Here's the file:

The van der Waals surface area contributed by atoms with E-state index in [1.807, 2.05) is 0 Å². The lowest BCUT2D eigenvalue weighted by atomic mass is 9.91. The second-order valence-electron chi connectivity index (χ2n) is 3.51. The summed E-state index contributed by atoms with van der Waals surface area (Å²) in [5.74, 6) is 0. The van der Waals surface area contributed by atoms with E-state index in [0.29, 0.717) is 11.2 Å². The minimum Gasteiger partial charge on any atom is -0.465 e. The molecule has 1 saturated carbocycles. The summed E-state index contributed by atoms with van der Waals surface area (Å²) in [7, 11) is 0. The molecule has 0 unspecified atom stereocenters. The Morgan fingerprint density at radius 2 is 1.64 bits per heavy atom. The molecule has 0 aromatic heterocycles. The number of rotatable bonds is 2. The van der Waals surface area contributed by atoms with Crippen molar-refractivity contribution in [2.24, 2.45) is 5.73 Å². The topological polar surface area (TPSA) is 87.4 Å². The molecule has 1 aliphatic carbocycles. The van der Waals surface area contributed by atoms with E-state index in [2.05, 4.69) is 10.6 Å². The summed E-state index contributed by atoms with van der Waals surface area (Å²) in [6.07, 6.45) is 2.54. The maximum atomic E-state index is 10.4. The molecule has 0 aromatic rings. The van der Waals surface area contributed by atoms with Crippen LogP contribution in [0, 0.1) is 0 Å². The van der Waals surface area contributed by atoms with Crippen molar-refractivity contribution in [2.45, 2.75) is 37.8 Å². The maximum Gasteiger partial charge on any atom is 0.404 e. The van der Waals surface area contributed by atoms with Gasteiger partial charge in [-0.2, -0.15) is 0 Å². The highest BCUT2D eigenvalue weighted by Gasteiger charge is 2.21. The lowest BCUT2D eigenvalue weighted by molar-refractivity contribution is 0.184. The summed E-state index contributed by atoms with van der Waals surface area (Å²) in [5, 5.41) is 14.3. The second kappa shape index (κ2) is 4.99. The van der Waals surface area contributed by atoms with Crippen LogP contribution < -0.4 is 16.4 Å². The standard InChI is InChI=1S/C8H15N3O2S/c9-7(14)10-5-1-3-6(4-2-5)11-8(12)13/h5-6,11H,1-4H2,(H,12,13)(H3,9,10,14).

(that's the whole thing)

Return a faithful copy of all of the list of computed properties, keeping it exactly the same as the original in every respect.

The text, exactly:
The van der Waals surface area contributed by atoms with E-state index in [1.807, 2.05) is 0 Å². The lowest BCUT2D eigenvalue weighted by atomic mass is 9.91. The second-order valence-electron chi connectivity index (χ2n) is 3.51. The summed E-state index contributed by atoms with van der Waals surface area (Å²) in [5.74, 6) is 0. The van der Waals surface area contributed by atoms with E-state index in [0.29, 0.717) is 11.2 Å². The minimum Gasteiger partial charge on any atom is -0.465 e. The molecule has 1 saturated carbocycles. The summed E-state index contributed by atoms with van der Waals surface area (Å²) in [7, 11) is 0. The molecule has 0 unspecified atom stereocenters. The Morgan fingerprint density at radius 2 is 1.64 bits per heavy atom. The molecule has 0 aromatic heterocycles. The number of rotatable bonds is 2. The van der Waals surface area contributed by atoms with Crippen molar-refractivity contribution in [2.24, 2.45) is 5.73 Å². The topological polar surface area (TPSA) is 87.4 Å². The molecule has 1 aliphatic carbocycles. The van der Waals surface area contributed by atoms with E-state index in [2.05, 4.69) is 10.6 Å². The summed E-state index contributed by atoms with van der Waals surface area (Å²) in [6.07, 6.45) is 2.54. The maximum atomic E-state index is 10.4. The molecule has 0 aromatic rings. The van der Waals surface area contributed by atoms with Crippen LogP contribution in [0, 0.1) is 0 Å². The van der Waals surface area contributed by atoms with Crippen molar-refractivity contribution in [2.45, 2.75) is 37.8 Å². The maximum Gasteiger partial charge on any atom is 0.404 e. The van der Waals surface area contributed by atoms with Gasteiger partial charge in [-0.2, -0.15) is 0 Å². The highest BCUT2D eigenvalue weighted by Gasteiger charge is 2.21. The lowest BCUT2D eigenvalue weighted by molar-refractivity contribution is 0.184. The summed E-state index contributed by atoms with van der Waals surface area (Å²) in [5, 5.41) is 14.3. The second kappa shape index (κ2) is 4.99. The van der Waals surface area contributed by atoms with Crippen LogP contribution < -0.4 is 16.4 Å². The standard InChI is InChI=1S/C8H15N3O2S/c9-7(14)10-5-1-3-6(4-2-5)11-8(12)13/h5-6,11H,1-4H2,(H,12,13)(H3,9,10,14).